The Group Autism Speaks

    Provides Excellent resources to assist in the Support of Children with ASD, they also provide information and statistics and information about Autism Research.

    Here are some of the data and information they have recently collected.

    • In 2020, the CDC reported that approximately 1 in 54 children in the U.S. is diagnosed with an autism spectrum disorder (ASD), according to 2016 data.
      • 1 in 34 boys identified with autism
      • 1 in 144 girls identified with autism
    • 31% of children with ASD have an intellectual disability (intelligence quotient [IQ] <70), 25% are in the borderline range (IQ 71–85), and 44% have IQ scores in the average to above average range (i.e., IQ >85).
    • Autism affects all ethnic and socioeconomic groups, but minority groups tend to be diagnosed later and less often.
    • Early intervention affords the best opportunity to support healthy development and deliver benefits across the lifespan.
    • There is no medical detection for autism.

    Evaluation procedures and assessments like the Vineland 3 continue to assist in the identification of students who need support for Autism Spectrum Disorder (ASD), increasing its prevalence and requiring educators to develop practices that allow them to support more students.

    In order to guide our efforts we have worked with Special Educators, surveying them, in order to discover the challenges they are facing in supporting these students.

    They indicated that they need more and better trained coworkers, Professional Development and Resources and instructional programs/materials.

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  • Breaking Down Barriers, One Karate Belt At A Time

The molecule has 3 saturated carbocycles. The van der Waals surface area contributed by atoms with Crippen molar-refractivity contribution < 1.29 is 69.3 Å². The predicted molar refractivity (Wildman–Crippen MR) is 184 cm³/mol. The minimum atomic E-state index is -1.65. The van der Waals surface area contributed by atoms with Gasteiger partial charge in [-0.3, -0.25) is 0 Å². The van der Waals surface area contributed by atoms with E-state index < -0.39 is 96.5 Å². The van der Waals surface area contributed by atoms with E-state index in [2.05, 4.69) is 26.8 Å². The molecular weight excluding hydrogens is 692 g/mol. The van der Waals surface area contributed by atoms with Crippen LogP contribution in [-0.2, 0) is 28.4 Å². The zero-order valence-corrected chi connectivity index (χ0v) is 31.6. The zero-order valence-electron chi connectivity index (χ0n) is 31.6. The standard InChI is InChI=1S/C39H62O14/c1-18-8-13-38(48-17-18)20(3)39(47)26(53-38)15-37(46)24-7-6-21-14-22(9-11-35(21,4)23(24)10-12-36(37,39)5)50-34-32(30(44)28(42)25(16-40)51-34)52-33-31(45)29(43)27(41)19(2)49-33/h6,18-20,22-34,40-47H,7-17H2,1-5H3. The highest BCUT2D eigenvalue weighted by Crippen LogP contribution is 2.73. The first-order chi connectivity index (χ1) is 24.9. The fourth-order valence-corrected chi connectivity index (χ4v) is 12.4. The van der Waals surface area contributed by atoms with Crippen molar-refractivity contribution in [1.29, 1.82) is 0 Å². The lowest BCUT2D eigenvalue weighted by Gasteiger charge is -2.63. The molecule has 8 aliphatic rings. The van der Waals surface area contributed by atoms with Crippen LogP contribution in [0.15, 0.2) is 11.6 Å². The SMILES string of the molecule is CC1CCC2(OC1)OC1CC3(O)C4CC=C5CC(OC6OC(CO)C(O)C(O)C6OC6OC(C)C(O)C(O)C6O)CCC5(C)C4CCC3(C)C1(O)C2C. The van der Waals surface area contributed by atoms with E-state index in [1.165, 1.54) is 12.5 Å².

A Challenging Childhood

    Irasema McAllister says her son, Andrei, learned to be a problem solver from an early age.

    When he was three years old, he was diagnosed with selective mutism and placed in a severely handicapped class.
     

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  • Help your students travel through time and space this summer!

    Person behind laptop

    How old were you when you realized there was a whole world out there beyond your driveway or the long car ride to the grocery store? When did you fully realize that there were entire societies of people and faraway places you’d never even imagined? What was it that opened up that door for you?

    For many of us, that realization came from a textbook, and then a library book when we just had to know more. As we grew, the world grew with us, but somehow being able to travel to distant lands, to witness the hopeful beginnings of an ancient civilization, or to peer through the looking glass of someone else’s futuristic utopia the world became infinitely smaller.

    This summer will undoubtedly feel different for your students, but through books they can discover a new interest, visit a new — or familiar — place, and learn more about mankind. We’ve assembled some grade-level reading lists to help guide your students’ and caregivers’ choices. Please feel free to download and share them with your classes.

    We wish you, your students, and families many grand adventures this summer!

    Grades Pre-K–2 | Grades 3–5 | Grades 6–8  

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  • Are your behavior interventions working?

    Four Kids Smiling